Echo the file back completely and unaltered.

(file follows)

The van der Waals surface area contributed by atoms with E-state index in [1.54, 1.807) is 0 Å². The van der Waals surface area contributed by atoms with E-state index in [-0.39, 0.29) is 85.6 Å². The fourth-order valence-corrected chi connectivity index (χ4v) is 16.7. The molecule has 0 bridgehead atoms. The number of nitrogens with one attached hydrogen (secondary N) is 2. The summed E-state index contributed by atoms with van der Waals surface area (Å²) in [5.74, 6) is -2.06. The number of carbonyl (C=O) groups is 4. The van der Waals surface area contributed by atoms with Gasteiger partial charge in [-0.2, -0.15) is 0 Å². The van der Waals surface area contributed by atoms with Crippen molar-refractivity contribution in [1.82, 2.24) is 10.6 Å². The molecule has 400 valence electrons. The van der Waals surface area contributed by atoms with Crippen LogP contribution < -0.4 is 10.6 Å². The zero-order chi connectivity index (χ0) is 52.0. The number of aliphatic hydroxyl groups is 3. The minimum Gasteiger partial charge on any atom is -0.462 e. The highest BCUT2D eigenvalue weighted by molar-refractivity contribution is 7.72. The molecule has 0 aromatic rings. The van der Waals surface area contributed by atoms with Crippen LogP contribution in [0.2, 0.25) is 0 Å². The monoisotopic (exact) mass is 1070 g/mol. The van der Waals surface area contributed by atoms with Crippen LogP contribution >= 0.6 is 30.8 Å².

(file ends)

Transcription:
The van der Waals surface area contributed by atoms with E-state index in [1.54, 1.807) is 0 Å². The van der Waals surface area contributed by atoms with E-state index in [-0.39, 0.29) is 85.6 Å². The fourth-order valence-corrected chi connectivity index (χ4v) is 16.7. The molecule has 0 bridgehead atoms. The number of nitrogens with one attached hydrogen (secondary N) is 2. The summed E-state index contributed by atoms with van der Waals surface area (Å²) in [5.74, 6) is -2.06. The number of carbonyl (C=O) groups is 4. The van der Waals surface area contributed by atoms with Gasteiger partial charge in [-0.2, -0.15) is 0 Å². The van der Waals surface area contributed by atoms with Crippen molar-refractivity contribution in [1.82, 2.24) is 10.6 Å². The molecule has 400 valence electrons. The van der Waals surface area contributed by atoms with Crippen LogP contribution < -0.4 is 10.6 Å². The zero-order chi connectivity index (χ0) is 52.0. The number of aliphatic hydroxyl groups is 3. The minimum Gasteiger partial charge on any atom is -0.462 e. The highest BCUT2D eigenvalue weighted by molar-refractivity contribution is 7.72. The molecule has 0 aromatic rings. The van der Waals surface area contributed by atoms with Crippen LogP contribution in [0.2, 0.25) is 0 Å². The monoisotopic (exact) mass is 1070 g/mol. The van der Waals surface area contributed by atoms with Crippen LogP contribution >= 0.6 is 30.8 Å².